Fluctuations in exchange rates have been large and frequent in the floating exchange rate period. The response of trade flows and current accounts to these fluctuations, however, has been limited. This seems at odds with the traditional view that the real exchange rate is a principal determinant of the volume of trade. Movements in the dollar and the U.S. current account provide an interesting example. The dollar appreciated by about 50 percent with respect to a basket of currencies in the span of five years (1980-85), and then fell to its 1980 value in only three years. In the meantime, the U.S. current account deficit soared and then continued to widen despite the huge dollar depreciation that followed the Louvre and Plaza agreements. The slow and confused response of trade flows to exchange rate changes is difficult to explain even after allowing for J-curve effects, information and transportation lags, and the increased uncertainty resulting from higher exchange rate volatility.
The persistence of trade imbalances, in particular between the United States, Japan, and Germany, and their apparent unresponsiveness to exchange rate changes, have led to a re-examination of the traditional adjustment processes. There have been a number of attempts to explain this persistence by allowing for a combination of strategic interaction in oligopolistic markets, sunk costs, and uncertainty in foreign trade. It has been argued that these factors adversely affect the working of the adjustment mechanism and cause hysteresis in trade flows, for example, by making trade flows dependent not only on the current value of the exchange rate but also its past history.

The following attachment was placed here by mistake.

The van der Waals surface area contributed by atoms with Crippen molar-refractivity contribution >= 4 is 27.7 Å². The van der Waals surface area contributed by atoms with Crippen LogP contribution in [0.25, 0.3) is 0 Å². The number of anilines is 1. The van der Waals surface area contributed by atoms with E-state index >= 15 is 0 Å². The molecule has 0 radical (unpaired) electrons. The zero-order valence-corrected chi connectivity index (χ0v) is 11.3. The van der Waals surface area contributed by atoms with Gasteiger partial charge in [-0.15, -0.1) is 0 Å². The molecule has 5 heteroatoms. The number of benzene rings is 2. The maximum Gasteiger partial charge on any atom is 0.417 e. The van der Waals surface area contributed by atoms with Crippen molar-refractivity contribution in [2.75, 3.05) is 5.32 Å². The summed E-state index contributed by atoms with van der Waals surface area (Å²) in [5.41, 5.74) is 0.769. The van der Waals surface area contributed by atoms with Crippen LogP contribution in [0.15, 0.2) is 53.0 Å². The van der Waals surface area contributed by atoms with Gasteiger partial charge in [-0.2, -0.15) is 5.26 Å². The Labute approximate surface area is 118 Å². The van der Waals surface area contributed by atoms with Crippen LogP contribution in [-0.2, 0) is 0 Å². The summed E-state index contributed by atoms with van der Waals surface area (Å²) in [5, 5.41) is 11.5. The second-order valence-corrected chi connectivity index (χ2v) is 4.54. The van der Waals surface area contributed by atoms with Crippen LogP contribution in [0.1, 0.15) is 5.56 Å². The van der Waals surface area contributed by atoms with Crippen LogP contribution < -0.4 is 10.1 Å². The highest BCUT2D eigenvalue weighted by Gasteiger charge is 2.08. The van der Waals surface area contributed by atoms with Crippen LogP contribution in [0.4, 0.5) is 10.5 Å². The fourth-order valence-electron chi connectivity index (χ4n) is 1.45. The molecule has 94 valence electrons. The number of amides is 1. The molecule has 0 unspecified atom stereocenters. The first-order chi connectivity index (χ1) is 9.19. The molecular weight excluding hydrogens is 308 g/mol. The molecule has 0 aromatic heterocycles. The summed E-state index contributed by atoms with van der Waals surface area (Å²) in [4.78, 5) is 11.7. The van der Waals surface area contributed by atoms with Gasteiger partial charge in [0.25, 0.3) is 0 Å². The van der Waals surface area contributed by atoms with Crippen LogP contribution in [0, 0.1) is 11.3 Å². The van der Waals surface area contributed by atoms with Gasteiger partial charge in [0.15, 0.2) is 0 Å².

This paper attempts to examine the issue from an econometric point of view by distinguishing two types of hystereses: that arising from limited exchange rate pass-through and that arising from regime switches in supply. It starts with a benchmark model where export prices and quantities are determined along traditional lines, and then develops a model where the presence of sunk costs generates discontinuous behavior by individual firms. Such a behavior at the firm level gives rise to nonlinearities at the aggregate level. The models are then estimated using data for the United States, Japan, and Germany. The paper finds strong evidence in favor of the presence of pricing-to-market and hysteresis only in the case of Japanese exports.